Crystalline silicon solar cells with passivated contacts will be one of the most dominant and widely produced solar cell technologies in the coming decades. The development of high-efficiency passivated contact devices – and the next-generation materials needed for them – will drive the levelized cost of electricity to new lows and further cement photovoltaic energy’s place as the most cost-effective form of electricity generation we have available.


Priya Dwivedi closer.jpg
Priya Dwivedi closer.jpg
Priya Dwivedi closer.jpg
Priya Dwivedi closer.jpg

PhD Students

Priya Dwivedi closer.jpg

Anh Huy Tuan LE

Why is your research important?

Although transition metal oxides (TMO)-based solar cells are very promising with regards to device efficiency, TMO passivating contacts have been limited to small devices using deposition techniques that are impractical for industrial applications. My research is to develop TMO passivating contacts using common industrial techniques that can be easily integrated into existing manufacturing capacity. Furthermore, I investigate passivating contacts using advanced characterization techniques to gain a better understanding and more insights...


Priya Dwivedi closer.jpg
Priya Dwivedi closer.jpg
Priya Dwivedi closer.jpg
Priya Dwivedi closer.jpg
Priya Dwivedi closer.jpg

Simon ZHANG

Why is your research important?

My research has two unifying themes: (1) introducing established characterisation techniques to novel fields within photovoltaics; (2) validating photovoltaic technologies for long-term field conditions. The former, under which both of my Suns-Voc projects fall, fills a gap in characterisation method development for different photovoltaic materials. It therefore has high potential to provide novel findings from previously unconsidered perspectives. My field-oriented studies aim to ensure that state-of-the-art technologies developed in the...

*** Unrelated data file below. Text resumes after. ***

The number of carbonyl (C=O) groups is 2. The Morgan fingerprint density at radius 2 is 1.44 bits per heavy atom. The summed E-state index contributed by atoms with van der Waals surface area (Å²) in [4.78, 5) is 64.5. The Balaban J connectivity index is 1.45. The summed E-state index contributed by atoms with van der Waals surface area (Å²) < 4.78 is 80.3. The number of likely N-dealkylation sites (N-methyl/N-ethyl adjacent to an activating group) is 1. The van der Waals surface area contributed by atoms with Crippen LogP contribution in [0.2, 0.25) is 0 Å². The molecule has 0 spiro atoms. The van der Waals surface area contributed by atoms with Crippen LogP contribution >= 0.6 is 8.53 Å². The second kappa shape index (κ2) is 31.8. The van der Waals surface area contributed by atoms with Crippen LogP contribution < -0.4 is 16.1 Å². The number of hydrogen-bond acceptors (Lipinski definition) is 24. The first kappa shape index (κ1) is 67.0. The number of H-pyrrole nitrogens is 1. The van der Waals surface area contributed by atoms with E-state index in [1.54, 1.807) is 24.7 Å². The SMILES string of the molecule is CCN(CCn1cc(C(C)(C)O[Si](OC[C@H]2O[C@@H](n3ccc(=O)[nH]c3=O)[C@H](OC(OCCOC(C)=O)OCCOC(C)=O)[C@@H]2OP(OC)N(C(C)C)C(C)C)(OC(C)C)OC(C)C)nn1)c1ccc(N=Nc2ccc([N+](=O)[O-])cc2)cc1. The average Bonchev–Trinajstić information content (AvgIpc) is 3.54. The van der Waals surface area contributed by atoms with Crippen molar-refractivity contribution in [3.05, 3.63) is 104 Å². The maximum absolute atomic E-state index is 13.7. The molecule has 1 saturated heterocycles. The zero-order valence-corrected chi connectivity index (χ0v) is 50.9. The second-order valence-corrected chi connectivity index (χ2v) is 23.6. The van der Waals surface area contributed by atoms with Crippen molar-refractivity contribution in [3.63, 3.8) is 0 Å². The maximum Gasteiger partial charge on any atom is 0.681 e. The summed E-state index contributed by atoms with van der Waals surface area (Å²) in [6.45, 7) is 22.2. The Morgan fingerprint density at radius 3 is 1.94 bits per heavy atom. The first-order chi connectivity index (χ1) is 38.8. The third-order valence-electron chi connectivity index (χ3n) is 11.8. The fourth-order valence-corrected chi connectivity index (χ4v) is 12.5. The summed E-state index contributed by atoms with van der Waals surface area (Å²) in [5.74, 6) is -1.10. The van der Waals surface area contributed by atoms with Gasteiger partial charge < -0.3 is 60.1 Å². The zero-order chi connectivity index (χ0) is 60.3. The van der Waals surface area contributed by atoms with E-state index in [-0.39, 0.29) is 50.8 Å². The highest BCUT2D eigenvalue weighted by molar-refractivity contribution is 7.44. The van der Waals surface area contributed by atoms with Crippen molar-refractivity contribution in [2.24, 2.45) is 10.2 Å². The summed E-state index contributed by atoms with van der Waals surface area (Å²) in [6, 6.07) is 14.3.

Priya Dwivedi closer.jpg
Priya Dwivedi closer.jpg
Priya Dwivedi closer.jpg
Priya Dwivedi closer.jpg
Priya Dwivedi closer.jpg

Zubair ABDULLAH-VETTER

Why is your research important?

Combining artificial intelligence (AI) with the amazing UNSW-developed techniques, such as photoluminescence imaging, will bring new insights to the photovoltaic industry. My research assists developing higher standards for quality and reliability of photovoltaic devices. This is a critical need, especially these days during the very fast growth of the solar industry. The most crucial aspect of my research is its contribution to tackling climate change. With faster and more efficient AI driven analysis techniques, we can make better...


Priya Dwivedi closer.jpg
Priya Dwivedi closer.jpg
Priya Dwivedi closer.jpg
Priya Dwivedi closer.jpg
Priya Dwivedi closer.jpg

Gaia Maria JAVIER

Why is your research important?

My research aims to develop algorithms that can improve the reliability and costs of photovoltaic systems. I think doing this will contribute to much needed efforts in making energy affordable, environment-friendly, and sustainable.


Why do you like research?

I enjoy learning new things, knowing why and how, and finding better solutions. With this knowledge, I can share it and help communities.




Priya Dwivedi closer.jpg
Priya Dwivedi closer.jpg
Priya Dwivedi closer.jpg
Priya Dwivedi closer.jpg